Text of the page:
Winter in Europe

What items do you need to bring and pack to travel in Europe for the winter?

What is winter like in Europe? When I was traveling through Europe from December 2017 through January 2018, the weather was really nice, especially compared to the sub-zero temperatures in Kansas City. The temperatures usually ranged from 30°F–40°F, but usually with winds and/or rain. On the rare occasion, you’ll see the sun. It also gets dark very early, like in London, it would be pitch black by 4:30 PM to 5:00 PM, causing a drop in the temperature. You might be asking them, how should I prepare for a winter in Europe?

Packing for a summer vacation is much easier compared to packing for a winter vacation, in my opinion. It is easier to pack shorts, tank tops, shoes, and tops since they tend to be lighter and thinner unlike winter clothes. Winter clothes are thick, they take so much space, and you have to bring so many layers and accessories to keep warm. Keep reading to find out how I packed everything I needed into a 23 inch suitcase that lasted me a whole month in Europe!

1. Bring a small, easy-to-carry luggage. 

I brought a small 23-inch luggage to Europe and it did a really good job at carrying everything I needed for a month. I do not recommend bringing a huge luggage to Europe. It’s way to much work to bring that onto the train, especially since you’re less likely to be able to put it above on the overhead compartment, where it’s a lot safer instead of by the door. It is also really difficult to walk around Europe with it and some hostels/train stations do not have elevators or escalators so you’ll end up having to carry that huge luggage of yours up the stairs.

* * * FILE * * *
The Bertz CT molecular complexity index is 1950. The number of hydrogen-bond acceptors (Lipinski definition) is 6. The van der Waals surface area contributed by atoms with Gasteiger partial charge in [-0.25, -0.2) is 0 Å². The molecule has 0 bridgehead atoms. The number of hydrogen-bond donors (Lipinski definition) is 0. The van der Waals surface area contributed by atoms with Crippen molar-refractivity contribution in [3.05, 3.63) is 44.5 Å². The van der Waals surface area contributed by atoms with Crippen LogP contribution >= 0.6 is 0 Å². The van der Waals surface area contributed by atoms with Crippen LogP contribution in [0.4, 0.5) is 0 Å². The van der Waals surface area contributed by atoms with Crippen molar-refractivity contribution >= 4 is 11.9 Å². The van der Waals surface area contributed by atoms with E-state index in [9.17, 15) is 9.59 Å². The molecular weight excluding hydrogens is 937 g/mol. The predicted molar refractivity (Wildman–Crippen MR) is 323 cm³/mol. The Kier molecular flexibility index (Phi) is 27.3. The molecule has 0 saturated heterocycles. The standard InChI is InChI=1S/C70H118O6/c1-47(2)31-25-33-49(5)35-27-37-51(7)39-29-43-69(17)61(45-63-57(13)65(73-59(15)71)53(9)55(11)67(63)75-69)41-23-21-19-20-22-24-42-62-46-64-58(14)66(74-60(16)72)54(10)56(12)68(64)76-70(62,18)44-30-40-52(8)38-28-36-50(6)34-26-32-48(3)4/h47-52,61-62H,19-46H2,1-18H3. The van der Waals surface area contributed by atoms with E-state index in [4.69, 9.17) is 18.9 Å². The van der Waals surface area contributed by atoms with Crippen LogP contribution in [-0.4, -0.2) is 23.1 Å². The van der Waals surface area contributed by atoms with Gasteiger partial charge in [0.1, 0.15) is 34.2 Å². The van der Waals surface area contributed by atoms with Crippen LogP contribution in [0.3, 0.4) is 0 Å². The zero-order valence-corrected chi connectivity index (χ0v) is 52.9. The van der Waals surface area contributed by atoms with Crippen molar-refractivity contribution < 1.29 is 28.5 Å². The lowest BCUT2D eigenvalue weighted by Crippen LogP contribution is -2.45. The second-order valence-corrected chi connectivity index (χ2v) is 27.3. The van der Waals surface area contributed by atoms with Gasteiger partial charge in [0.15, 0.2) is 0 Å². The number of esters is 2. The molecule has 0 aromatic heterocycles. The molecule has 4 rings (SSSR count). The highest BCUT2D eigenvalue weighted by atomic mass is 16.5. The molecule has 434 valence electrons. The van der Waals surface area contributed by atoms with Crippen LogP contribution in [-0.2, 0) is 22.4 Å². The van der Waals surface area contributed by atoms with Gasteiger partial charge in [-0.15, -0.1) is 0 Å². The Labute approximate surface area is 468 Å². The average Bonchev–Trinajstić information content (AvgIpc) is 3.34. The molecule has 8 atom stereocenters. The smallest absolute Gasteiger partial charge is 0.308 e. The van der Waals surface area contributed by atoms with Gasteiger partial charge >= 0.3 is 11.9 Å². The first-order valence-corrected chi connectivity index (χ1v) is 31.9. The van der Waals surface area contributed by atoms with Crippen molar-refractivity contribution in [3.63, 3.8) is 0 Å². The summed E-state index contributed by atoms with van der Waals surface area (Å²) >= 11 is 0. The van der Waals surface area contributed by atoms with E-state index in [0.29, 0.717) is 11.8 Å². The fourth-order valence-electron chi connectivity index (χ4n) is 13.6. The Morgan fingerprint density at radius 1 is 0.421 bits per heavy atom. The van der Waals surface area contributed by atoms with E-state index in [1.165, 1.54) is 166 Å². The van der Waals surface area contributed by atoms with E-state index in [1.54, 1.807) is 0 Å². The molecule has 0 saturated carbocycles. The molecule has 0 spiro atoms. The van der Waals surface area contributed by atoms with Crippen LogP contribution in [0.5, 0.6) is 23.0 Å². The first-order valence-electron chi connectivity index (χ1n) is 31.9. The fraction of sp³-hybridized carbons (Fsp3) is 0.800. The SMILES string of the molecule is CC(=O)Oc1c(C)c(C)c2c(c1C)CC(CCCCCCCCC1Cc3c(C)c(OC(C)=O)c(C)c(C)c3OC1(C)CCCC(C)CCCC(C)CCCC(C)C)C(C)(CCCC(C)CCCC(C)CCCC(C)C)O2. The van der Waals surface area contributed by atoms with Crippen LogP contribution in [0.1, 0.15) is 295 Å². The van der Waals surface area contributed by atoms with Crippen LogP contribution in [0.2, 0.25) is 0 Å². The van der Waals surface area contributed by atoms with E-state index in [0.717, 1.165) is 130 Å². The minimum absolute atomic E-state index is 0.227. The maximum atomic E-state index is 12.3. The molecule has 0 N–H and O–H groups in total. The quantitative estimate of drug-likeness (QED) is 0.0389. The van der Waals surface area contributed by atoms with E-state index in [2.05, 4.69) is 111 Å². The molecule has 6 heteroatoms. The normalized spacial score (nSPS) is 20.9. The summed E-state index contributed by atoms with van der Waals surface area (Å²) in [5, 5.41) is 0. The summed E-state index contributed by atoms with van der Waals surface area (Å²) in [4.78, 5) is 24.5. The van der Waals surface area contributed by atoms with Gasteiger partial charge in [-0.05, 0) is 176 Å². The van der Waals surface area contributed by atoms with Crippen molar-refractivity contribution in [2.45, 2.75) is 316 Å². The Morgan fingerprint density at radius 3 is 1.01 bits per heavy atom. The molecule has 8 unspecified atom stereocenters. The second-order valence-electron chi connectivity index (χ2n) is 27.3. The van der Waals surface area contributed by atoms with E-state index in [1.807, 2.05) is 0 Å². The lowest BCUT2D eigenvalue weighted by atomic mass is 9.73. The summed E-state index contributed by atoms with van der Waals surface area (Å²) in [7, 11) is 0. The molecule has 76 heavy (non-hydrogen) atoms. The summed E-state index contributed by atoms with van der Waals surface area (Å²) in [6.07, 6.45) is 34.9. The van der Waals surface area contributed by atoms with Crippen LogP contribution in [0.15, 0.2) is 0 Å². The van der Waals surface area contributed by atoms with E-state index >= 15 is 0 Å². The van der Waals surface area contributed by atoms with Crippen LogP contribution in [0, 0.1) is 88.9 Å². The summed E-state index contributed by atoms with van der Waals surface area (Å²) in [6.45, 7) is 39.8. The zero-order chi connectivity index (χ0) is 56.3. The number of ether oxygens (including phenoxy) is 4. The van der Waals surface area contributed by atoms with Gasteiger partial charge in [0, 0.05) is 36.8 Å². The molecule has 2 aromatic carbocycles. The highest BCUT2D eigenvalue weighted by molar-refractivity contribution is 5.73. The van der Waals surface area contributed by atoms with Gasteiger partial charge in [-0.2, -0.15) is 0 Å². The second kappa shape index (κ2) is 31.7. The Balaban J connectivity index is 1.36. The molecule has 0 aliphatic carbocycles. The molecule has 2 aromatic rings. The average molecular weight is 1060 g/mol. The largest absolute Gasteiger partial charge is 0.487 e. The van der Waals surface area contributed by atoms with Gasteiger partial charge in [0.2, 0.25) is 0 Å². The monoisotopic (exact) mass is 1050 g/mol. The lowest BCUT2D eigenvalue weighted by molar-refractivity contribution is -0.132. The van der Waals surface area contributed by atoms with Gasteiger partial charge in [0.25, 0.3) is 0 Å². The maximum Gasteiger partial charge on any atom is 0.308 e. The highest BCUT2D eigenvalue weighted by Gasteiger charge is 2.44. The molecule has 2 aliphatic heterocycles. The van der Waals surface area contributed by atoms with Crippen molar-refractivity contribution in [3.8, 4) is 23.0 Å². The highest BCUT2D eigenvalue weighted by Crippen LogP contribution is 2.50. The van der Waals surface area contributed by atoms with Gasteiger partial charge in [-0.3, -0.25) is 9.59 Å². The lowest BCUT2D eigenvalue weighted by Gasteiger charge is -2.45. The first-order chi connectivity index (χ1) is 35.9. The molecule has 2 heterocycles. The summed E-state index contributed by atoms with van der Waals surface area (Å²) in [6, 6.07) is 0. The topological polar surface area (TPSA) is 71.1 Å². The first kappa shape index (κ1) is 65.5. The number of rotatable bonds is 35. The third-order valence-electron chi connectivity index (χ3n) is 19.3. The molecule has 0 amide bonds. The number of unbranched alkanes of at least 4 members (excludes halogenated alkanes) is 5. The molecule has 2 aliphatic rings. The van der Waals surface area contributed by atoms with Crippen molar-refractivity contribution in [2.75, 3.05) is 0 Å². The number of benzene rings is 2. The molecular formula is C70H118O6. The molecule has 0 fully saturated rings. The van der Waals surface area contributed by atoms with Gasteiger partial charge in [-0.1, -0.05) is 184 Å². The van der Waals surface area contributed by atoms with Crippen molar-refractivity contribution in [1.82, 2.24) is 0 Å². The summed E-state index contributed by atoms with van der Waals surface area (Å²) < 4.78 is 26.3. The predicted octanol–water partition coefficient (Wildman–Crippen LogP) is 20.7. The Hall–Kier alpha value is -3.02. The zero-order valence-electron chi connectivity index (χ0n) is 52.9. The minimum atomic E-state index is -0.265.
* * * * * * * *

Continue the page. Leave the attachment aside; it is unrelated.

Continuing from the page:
For Europe, I think a strong two-wheeled luggage is better than the four-wheeled luggage since the two-wheeled luggage is a lot stronger and the wheels won’t break. My luggage got beaten up pretty bad since I did have to drag it through cobblestones, mud, and snow.

2. Invest in packing cubes
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Photo credit goes to ShackePak on Amazon

I swear on packing cubes, they can condense so many clothes into a small little container. I managed to fit 3 pair of jeans, 2 leggings (1 thermal and 1 fleece-lined), a pair of sweatpants, 2 sweaters, a vest, and 3 tops (1 thermal undershirt, a top, and 1 pajama top) into one large packing cube. Some people swear on the military rolling method, but I can only travel with packing cubes from now on. Click here for the link.

3. Bring maybe 3 pairs of jeans and 3 tops.

I recommend starting off with this amount of clothes first, because if you realize this isn’t enough halfway through the trip, it’s a good excuse to go shopping. That is what ended up happening to me. I ran out of clothes way too fast and laundry can be a pain, especially if you have to air dry it. So I went to Uniqlo and bought a pair of jeans and a sweater and then Primark to buy a sweatshirt. This made it easier because it allowed me an extra day of travel-wear as well as a day to do laundry.

4. Pack clothes that will go with each other

I made sure to pack clothes that were really simple and that could be washed together. So I essentially brought all darks/blacks that way I wouldn’t have to go through the hassle of separating whites and colors from one another. This ended up saving me money, time, and my own sanity.

5. Bring another bag for laundry